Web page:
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Before making game apps, I want to have any certain smartphone device brands that runs on OpenGL. I have to make a code for images that doesn't need to required power of 2 images so that I can resize the images independently from the start. However, some images appeared in white instead of the appearance that I expected like the old model phone T-Mobile on Android 1.6 for example after I disabled the power of 2 code. The only device I've known that worked and displayed image sprites properly is the Google Nexus 7. Can you tell me either other phone models that can display images without the need of power of 2 and will not display white images instead? Please give me an example at least. Thank you.

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You are asking about hardware, but the answer is in software. In general, you can program your device in any way you want. If you are asking about OpenGL, see the specification. People (manufactures) are developing and improving software, so if you get an answer, it may be irrelevant in several months. –  Ivan Kuckir Feb 18 '13 at 15:53
    
I think David deserves another chance and maybe he's right. Device issues on the app might be a good opportunity to understand before making graphics that suits with that device in general. –  Tredecies Nocturne Feb 19 '13 at 2:44

1 Answer 1

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Well, AFAIK, OpenGL ES 2.0 supports non-power-of-2 (NPOT) textures, but only for certain configurations. Check this answer here for details on this:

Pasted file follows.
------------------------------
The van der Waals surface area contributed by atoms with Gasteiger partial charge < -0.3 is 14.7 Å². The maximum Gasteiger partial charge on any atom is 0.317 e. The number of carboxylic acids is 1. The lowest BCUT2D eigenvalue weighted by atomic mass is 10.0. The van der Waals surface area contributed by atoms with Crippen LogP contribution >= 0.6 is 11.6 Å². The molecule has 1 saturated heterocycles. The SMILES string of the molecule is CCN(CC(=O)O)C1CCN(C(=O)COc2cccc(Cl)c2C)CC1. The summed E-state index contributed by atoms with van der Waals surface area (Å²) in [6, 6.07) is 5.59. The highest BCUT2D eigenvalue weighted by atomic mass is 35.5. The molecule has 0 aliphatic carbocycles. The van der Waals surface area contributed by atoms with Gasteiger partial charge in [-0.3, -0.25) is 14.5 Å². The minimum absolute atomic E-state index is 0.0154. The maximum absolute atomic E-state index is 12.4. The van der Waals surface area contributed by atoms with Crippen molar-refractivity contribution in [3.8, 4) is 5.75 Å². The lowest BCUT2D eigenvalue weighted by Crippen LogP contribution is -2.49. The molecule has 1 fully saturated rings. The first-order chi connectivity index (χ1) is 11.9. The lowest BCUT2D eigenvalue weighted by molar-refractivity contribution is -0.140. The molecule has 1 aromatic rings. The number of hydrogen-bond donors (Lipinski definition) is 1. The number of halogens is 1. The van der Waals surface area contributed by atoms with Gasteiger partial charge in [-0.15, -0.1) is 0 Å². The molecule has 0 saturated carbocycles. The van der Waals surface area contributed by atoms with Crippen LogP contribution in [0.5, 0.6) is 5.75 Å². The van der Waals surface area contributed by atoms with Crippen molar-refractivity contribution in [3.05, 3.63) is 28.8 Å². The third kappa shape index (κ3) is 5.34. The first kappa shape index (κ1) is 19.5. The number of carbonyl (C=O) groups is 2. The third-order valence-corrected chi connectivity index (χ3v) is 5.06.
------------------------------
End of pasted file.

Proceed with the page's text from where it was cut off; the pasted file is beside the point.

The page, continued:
http://stackoverflow.com/questions/11427010/opengl-es-2-0-texture-not-showing-on-some-device

For OpenGL ES 1.x, NPOT textures are not supported by default. There are various (mostly non-standard) extentions that allow you do to this but they are manufacturer/video-card/driver specific (i.e. for some Apple IOS 2 devices there's a GL_APPLE_texture_2D_limited_npot that allows you to do that).

My advice is :

  • if you don't really need to, don't use NPOT textures. Even if they do work, you can have big performance penalties because of this.

  • if you absolutely have to use NPOT textures, code using the OpenGL ES 2.0 API only (no OpenGL ES 1.x). Most Android devices already support OpenGL ES 2.0 so you should be fine

  • if you find yourself targeting a device that only supports OpenGL ES 1.x, check its video card specs to see if it has any extension allowing for NPOT textures (and if it does, check to see under which conditions that extension works, for example it can be that it will allow you to have NPOT textures, but not support mip-mapping on them, etc).

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